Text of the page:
Once operating as a gas and auto service station along Woodstock Road in Fredericton for over 50 years, “Craig’s Automotive Service” closed in the nineties and has sat vacant since.

According to the city, property taxes were unpaid for many years, the site attracted graffiti and sometimes, those needing a place to sleep.

Due to the tax bill and possible environmental concerns, no one wanted to touch the property – until now.

On Monday morning, demolition began, the start of what the city hopes is a new beginning for the site.

“I would say maybe the impetus for it is that there’s a lot better financial case for doing the work now in that with all the development that’s been happening in the city, the land has become a lot more valuable, but also environmental concerns around what could happen if the site remain dormant,” said councillor and chair of the economic vitality committee, Jason LeJeune.

LeJeune says the deal took years to figure out, but in the summer of 2023 the city was able to buy the property for one dollar with the understanding that the city would then take on the responsibility of remediating the site.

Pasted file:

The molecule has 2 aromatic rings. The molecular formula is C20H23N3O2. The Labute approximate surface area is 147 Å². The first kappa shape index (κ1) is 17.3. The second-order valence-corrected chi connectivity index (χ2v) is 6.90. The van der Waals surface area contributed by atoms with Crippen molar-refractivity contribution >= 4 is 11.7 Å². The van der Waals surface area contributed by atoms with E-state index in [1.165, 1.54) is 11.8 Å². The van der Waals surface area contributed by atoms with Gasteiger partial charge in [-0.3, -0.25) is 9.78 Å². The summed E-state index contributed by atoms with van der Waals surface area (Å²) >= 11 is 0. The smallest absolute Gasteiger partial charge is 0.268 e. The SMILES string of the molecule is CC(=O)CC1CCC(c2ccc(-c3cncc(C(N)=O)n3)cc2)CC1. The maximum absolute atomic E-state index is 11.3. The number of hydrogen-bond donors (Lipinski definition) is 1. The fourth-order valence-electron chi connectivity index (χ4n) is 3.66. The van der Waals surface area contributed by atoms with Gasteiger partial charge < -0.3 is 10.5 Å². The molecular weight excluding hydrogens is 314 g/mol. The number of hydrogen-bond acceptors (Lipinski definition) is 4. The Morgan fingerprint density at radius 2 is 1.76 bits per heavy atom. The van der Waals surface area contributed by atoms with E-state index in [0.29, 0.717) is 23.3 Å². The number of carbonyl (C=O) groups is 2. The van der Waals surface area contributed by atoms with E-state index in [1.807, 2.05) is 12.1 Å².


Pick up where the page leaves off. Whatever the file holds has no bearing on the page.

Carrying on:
There’s also a separate agreement with the province regarding the outstanding property taxes.

“Currently, it’s zoned local commercial in our current zoning bylaws, so that would allow for local commercial use. There’s all kinds of different uses that could be, but it would also allow for some mixed-use development, which would combine kind of ground floor commercial with residential use as well,” said LeJeune.

The initial environmental assessment found that any hazardous materials had not migrated off the site, but more studies and remediation efforts will be done once the building is gone.

“There were storage tanks underground here, so there are some environmental concerns. So any of those related petrochemicals that would be in the soil, we want to remediate those because of the proximity to the wellfield, but also to redevelop the property too into its next use,” he said.

A popular staple in the community for almost three decades, the Sunshine Diner sat directly behind the auto shop. The owners say it’s the day they’ve been waiting for.

“We’ve been here going on 26 years, and that eyesore has been in front of us and blocking us from the rest of the world,” said Gisele Wilby. “We’ve dealt with certain issues because of the building. So now that it’s finally going down, we’re really excited.”

The hope is that the cost to taxpayers will be limited, once the property is sold for its next chapter.

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